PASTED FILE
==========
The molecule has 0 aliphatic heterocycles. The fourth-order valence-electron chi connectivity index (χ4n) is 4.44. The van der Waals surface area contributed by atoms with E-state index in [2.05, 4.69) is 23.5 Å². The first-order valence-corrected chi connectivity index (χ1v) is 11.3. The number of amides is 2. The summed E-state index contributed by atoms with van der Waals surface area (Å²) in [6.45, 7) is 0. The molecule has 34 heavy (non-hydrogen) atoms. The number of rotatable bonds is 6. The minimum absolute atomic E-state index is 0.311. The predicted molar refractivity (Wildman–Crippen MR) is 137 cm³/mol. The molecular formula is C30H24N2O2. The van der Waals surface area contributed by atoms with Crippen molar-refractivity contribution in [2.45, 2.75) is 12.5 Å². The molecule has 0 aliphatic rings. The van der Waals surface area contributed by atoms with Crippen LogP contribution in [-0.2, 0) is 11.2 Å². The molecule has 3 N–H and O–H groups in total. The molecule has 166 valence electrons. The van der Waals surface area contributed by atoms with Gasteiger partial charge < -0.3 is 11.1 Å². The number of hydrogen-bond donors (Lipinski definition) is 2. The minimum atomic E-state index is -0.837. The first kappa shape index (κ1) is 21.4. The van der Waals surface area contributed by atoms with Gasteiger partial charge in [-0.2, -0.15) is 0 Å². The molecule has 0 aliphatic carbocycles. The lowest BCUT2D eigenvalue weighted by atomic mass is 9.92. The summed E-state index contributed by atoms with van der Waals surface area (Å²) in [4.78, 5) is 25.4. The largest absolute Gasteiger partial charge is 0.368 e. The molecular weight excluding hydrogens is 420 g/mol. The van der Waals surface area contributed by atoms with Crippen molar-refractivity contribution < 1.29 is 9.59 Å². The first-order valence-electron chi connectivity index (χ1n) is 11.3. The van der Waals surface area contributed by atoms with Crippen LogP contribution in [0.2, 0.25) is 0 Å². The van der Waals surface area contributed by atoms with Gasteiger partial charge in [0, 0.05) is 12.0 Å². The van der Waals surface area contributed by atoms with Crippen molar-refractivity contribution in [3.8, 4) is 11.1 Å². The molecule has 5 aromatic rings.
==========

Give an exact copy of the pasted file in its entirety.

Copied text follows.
The molecule has 0 aliphatic heterocycles. The fourth-order valence-electron chi connectivity index (χ4n) is 4.44. The van der Waals surface area contributed by atoms with E-state index in [2.05, 4.69) is 23.5 Å². The first-order valence-corrected chi connectivity index (χ1v) is 11.3. The number of amides is 2. The summed E-state index contributed by atoms with van der Waals surface area (Å²) in [6.45, 7) is 0. The molecule has 34 heavy (non-hydrogen) atoms. The number of rotatable bonds is 6. The minimum absolute atomic E-state index is 0.311. The predicted molar refractivity (Wildman–Crippen MR) is 137 cm³/mol. The molecular formula is C30H24N2O2. The van der Waals surface area contributed by atoms with Crippen molar-refractivity contribution in [2.45, 2.75) is 12.5 Å². The molecule has 0 aliphatic rings. The van der Waals surface area contributed by atoms with Crippen LogP contribution in [-0.2, 0) is 11.2 Å². The molecule has 3 N–H and O–H groups in total. The molecule has 166 valence electrons. The van der Waals surface area contributed by atoms with Gasteiger partial charge < -0.3 is 11.1 Å². The number of hydrogen-bond donors (Lipinski definition) is 2. The minimum atomic E-state index is -0.837. The first kappa shape index (κ1) is 21.4. The van der Waals surface area contributed by atoms with Gasteiger partial charge in [-0.2, -0.15) is 0 Å². The molecule has 0 aliphatic carbocycles. The lowest BCUT2D eigenvalue weighted by atomic mass is 9.92. The summed E-state index contributed by atoms with van der Waals surface area (Å²) in [4.78, 5) is 25.4. The largest absolute Gasteiger partial charge is 0.368 e. The molecular weight excluding hydrogens is 420 g/mol. The van der Waals surface area contributed by atoms with Crippen molar-refractivity contribution < 1.29 is 9.59 Å². The first-order valence-electron chi connectivity index (χ1n) is 11.3. The van der Waals surface area contributed by atoms with Crippen LogP contribution in [0.2, 0.25) is 0 Å². The van der Waals surface area contributed by atoms with Gasteiger partial charge in [0, 0.05) is 12.0 Å². The van der Waals surface area contributed by atoms with Crippen molar-refractivity contribution in [3.8, 4) is 11.1 Å². The molecule has 5 aromatic rings.